James Daley

By James Daley

Last year, the British banking industry lost a little over £450m in card fraud - a greater amount than in any year aside from 2005, 2007 and 2008. Although the introduction of chip and PIN technology has greatly reduced the amount of counterfeit card fraud, the majority of fraud continues to take place online. Combined with telephone and mail order fraud - online fraud accounted for £300m of the £450m lost last year - and the industry is showing no signs of getting on top of this.

Today's news that Barclays is to announce biometric vein-reading technology for its business banking customers next year could be the start of something that will eventually help the banks push back on online fraud against private customers.

The Barclays technology will force business customers to place their finger in a reader - Minority Report style - before being able to log in to their internet banking. The reader won't scan your fingerprints. Instead, it will monitor your vein pattern. Thankfully, the vein technology relies on the finger being attached to a live body - so there will be nothing to be gained by chopping off people's fingers. And on the face of it, this looks like the best attempt yet at creating something secure but convenient for customers in the world of banking.

Giving the finger to card fraud

Although secure access to your online banking facilities is critical, a more interesting application for this technology would be to use it to verify online payment transactions. If every household had a vein reader at home, we could complete our Amazon purchases by touching our finger onto it, rather than having to squint to find the last three digits on the back of our credit card.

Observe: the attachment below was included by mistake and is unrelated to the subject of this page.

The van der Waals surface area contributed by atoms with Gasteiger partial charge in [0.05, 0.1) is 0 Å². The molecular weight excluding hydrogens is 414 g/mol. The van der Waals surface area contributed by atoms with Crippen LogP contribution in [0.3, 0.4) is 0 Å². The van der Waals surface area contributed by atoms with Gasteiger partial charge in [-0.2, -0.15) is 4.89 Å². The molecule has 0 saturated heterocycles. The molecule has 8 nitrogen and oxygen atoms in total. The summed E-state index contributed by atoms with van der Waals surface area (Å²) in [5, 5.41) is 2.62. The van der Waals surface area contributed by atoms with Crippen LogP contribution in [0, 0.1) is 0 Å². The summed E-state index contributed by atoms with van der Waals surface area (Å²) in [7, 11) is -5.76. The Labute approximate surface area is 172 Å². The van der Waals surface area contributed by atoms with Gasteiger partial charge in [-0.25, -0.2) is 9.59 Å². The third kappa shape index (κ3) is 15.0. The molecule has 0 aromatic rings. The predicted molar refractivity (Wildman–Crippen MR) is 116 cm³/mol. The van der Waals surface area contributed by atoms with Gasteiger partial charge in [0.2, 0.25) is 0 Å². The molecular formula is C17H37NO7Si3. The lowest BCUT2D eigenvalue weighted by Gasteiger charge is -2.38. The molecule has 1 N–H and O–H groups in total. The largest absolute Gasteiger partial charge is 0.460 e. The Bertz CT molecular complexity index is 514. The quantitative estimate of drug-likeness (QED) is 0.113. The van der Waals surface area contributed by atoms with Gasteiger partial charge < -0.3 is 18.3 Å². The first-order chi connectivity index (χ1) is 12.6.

Whether or not such technology becomes mainstream will of course come down to the cost. The readers will have to be cheap enough that banks feel they can pay for themselves over time. And such technology would also need to be nimble enough to be integrated into mobile devices - which now account for an ever growing proportion of online transactions.

As with all fraud prevention technology, it's also important that banks take the time to look for any possible ways of it being compromised. Although biometric readers look very secure, banks need to be sure there are not ways of overriding them.

When Chip & PIN was introduced, the banking industry regularly claimed that the system was full-proof - insisting that if the correct PIN had been used with a card, then the transaction must have been made by the card's owner or, alternatively, the cardholder must have been negligent and let someone discover their PIN.

But researchers at Cambridge University quickly debunked that myth, proving they could override the system by convincing the PIN reader that the correct PIN had been entered when it hadn't. Biometric systems will surely be open to similar attacks - and it is vital that once such new technology is rolled out, that customers are still presumed innocent if they end up becoming victims of fraud.

Nevertheless, if biometric readers work, they could be the perfect combination of secure and convenient.